With Rival Sons
Gexa Energy Pavilion, Dallas
Wednesday, Sept. 7, 2016
After nearly 50 years, Black Sabbath took the stage for the final time in Dallas on Wednesday night. Since their inception, the English quartet has had a mythic quality to it, as though there's a plausible deniability of the band's mortality. And as Tony Iommi, Geezer Butler, Ozzy Osbourne and Tommy Clufetos began the tour through their final Dallas show at Gexa Energy Pavilion, the finality of it all never quite felt tangible.
Notably absent was founding member and drummer Bill Ward, a fact Clufetos would sooner have you forget. Even the most ardent of fans knew that this was as good as they were ever going to have it.
Sabbath wasted no time in their final attempt to melt the faces of their eager and willing audience. They burned and raged through their setlist like a well-oiled machine. Leading off this final act of revelry was the titular “Black Sabbath.” The crowd responded with the loyal fervor of an army commanded by four seasoned generals on the eve of a great battle.
But that was really just as the appetizer. Sirens blared among the crowd, and throngs of grown men turned to each other with looks on their faces that could only be likened to the expression of a child who had just emerged from their room on Christmas morning. The early refrains of “War Pigs” hung heavy in the air, as iconic a takedown of war hawks as any.
Regardless of their politics, every member of the audience, young and old, came prepared to scream every line back at an eerily giddy Osbourne. It was almost as if he was finally realizing the scope and significance of the song for the first time, with the resounding chorus of voices in the audience echoing his every word back to him. As the song drew to a close, Osbourne smiled the smile of a man who was only just beginning.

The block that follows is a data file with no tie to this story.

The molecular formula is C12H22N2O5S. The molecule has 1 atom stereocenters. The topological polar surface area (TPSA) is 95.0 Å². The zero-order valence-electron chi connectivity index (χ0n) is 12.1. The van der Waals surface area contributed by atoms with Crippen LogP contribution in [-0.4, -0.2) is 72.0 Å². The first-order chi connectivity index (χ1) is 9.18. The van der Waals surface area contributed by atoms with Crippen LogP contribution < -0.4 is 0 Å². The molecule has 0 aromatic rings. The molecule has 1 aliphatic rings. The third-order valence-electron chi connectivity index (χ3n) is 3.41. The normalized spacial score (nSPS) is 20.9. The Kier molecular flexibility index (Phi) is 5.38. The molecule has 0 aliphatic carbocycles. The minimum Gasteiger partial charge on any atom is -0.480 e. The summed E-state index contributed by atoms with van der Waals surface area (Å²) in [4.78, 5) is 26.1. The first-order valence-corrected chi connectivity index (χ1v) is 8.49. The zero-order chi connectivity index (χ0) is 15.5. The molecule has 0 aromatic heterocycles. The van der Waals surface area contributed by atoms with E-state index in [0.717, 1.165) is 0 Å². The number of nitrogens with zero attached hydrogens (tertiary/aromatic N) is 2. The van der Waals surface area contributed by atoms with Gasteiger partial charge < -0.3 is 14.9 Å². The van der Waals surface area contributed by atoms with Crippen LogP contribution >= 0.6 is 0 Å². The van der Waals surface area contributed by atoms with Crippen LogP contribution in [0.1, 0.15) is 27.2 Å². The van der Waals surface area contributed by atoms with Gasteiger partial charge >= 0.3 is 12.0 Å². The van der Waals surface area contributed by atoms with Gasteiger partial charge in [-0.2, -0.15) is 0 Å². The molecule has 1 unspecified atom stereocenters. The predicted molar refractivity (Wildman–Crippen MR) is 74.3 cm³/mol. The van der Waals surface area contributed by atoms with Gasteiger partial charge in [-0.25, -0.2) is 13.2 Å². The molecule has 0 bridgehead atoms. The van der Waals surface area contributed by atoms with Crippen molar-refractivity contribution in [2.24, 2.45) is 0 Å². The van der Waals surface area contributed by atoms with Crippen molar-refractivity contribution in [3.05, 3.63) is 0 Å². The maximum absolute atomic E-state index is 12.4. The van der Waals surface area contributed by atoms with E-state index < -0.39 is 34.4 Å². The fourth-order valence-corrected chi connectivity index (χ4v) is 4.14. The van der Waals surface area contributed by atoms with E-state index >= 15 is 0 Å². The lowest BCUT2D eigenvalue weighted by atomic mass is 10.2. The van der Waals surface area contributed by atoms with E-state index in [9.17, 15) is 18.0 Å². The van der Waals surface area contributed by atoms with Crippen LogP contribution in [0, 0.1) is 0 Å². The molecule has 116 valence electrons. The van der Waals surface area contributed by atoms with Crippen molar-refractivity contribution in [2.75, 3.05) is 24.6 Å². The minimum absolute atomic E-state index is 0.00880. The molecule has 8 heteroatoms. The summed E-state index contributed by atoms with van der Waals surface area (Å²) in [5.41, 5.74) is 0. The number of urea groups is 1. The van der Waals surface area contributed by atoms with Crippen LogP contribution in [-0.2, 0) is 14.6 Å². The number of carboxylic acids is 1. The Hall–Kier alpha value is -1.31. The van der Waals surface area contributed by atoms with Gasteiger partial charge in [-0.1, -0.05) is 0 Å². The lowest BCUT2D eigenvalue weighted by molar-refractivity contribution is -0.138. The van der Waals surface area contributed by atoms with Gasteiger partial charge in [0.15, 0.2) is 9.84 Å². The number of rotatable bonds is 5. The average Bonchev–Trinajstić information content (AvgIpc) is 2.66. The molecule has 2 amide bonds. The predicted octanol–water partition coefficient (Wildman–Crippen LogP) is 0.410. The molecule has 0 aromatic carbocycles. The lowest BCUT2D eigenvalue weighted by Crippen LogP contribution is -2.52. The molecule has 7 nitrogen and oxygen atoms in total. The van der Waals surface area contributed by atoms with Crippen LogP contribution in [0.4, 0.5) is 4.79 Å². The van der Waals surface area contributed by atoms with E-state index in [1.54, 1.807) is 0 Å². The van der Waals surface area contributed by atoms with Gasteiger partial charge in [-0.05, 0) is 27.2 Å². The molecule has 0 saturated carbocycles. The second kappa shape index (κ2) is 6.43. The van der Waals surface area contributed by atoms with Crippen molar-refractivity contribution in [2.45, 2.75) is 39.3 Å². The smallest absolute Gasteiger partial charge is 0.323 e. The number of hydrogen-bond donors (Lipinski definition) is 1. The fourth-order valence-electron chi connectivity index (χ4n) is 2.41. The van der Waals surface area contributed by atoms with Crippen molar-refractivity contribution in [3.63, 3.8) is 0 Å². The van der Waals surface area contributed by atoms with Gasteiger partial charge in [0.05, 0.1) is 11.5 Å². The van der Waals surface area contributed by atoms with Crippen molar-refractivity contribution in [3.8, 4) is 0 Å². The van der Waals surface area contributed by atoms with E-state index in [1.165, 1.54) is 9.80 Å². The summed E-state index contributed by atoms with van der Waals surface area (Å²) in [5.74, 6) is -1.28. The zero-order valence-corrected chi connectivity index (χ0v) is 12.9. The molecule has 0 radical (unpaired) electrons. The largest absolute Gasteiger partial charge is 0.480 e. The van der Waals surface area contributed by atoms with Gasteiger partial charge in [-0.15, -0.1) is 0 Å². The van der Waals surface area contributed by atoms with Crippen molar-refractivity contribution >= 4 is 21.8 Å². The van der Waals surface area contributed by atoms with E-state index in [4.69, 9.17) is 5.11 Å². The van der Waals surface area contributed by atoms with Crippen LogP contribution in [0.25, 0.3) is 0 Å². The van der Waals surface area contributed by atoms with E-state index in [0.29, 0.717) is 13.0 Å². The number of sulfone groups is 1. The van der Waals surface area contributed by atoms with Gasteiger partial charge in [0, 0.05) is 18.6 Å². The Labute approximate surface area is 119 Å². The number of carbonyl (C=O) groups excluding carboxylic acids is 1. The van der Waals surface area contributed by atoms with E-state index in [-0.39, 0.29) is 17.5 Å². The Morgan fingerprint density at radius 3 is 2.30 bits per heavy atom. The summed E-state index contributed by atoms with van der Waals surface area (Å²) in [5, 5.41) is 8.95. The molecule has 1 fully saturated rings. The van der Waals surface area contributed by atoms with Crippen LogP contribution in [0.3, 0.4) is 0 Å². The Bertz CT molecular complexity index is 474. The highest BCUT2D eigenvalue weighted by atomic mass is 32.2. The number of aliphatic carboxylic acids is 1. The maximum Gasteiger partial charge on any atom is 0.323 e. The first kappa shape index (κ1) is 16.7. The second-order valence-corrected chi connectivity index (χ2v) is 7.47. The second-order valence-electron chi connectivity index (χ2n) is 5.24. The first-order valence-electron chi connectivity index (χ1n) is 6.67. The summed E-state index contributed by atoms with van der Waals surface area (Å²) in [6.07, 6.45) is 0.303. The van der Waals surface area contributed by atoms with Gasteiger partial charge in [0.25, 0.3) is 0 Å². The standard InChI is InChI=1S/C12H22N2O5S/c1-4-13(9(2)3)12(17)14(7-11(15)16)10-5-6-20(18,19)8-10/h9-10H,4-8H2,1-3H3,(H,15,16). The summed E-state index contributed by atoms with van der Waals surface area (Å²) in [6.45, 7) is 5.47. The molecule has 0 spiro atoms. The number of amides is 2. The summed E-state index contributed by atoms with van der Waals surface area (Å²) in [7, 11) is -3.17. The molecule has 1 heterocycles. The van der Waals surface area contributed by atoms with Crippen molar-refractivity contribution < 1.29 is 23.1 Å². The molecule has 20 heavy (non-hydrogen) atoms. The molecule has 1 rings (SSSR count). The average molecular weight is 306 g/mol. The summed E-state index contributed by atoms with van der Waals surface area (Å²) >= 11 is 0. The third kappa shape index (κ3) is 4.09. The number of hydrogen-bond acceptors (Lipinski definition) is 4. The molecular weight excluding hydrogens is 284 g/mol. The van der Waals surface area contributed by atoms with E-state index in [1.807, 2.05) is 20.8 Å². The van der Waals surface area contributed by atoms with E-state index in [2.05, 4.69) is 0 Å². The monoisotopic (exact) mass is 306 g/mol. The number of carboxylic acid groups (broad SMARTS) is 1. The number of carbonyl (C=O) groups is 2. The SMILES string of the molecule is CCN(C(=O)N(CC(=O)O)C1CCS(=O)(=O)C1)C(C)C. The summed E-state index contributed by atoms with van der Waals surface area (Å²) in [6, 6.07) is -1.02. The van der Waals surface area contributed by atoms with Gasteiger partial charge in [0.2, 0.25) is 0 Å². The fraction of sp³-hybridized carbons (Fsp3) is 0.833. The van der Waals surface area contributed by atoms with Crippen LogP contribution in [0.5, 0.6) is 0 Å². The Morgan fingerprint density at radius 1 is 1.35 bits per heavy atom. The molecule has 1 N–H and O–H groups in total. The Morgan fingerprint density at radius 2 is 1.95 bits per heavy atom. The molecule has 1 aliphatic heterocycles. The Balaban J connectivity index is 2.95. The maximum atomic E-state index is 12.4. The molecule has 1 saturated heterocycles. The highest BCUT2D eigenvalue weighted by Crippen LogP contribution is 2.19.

At this poin, they were less than half way through what would be a sprawling 19 song set. After a rendition of “Behind the Wall of Sleep,” Geezer Butler launched into “Bassically,” a psychedelic bass solo that sought to prove his nickname — which he's had since he was a young man — was still mere irony. Butler coaxed tones out of his bass that could have easily been mistaken for its six-string brethren, as his finger deftly made their way across the frets.
It was not long before Clufetos would have his chance to flex his admittedly-much-younger muscles as well. He proceeded to generate a wall of sound so powerful that parts of Oklahoma must have worried they had been struck by yet another earthquake. Clufetos weaved his way in and out of obscure time signatures for a solid 10 minutes, if nothing else than to afford a brief respite to his much older band mates.
If you like this story, consider signing up for our email newsletters.
SHOW ME HOW
You have successfully signed up for your selected newsletter(s) - please keep an eye on your mailbox, we're movin' in!
Clufetos' solo was the setup for another key part of the show, as it segued directly into "Iron Man." It was here that Iommi had his chance to assert himself as one of the most dynamic guitarists in metal, allowing his technical prowess to speak for itself, with no need for dramatic flair or erratic movements. Then, only a few more songs between them and the end of an era, Sabbath closed off the set with “God is Dead” and “Children of the Grave,” but the crowd cried out, begging for one last passage in a tome that was about to be closed.
They were met with a wry look in Osbourne's eyes as he returned to stage for the encore, and the rapid firing of the opening for “Paranoid.” It was a fitting end to a grand performance, and as the lights dimmed a solemnity washed over the crowd. Even after 50 years, Sabbath stayed huge to the end — and in their own way, that's why they will never truly die.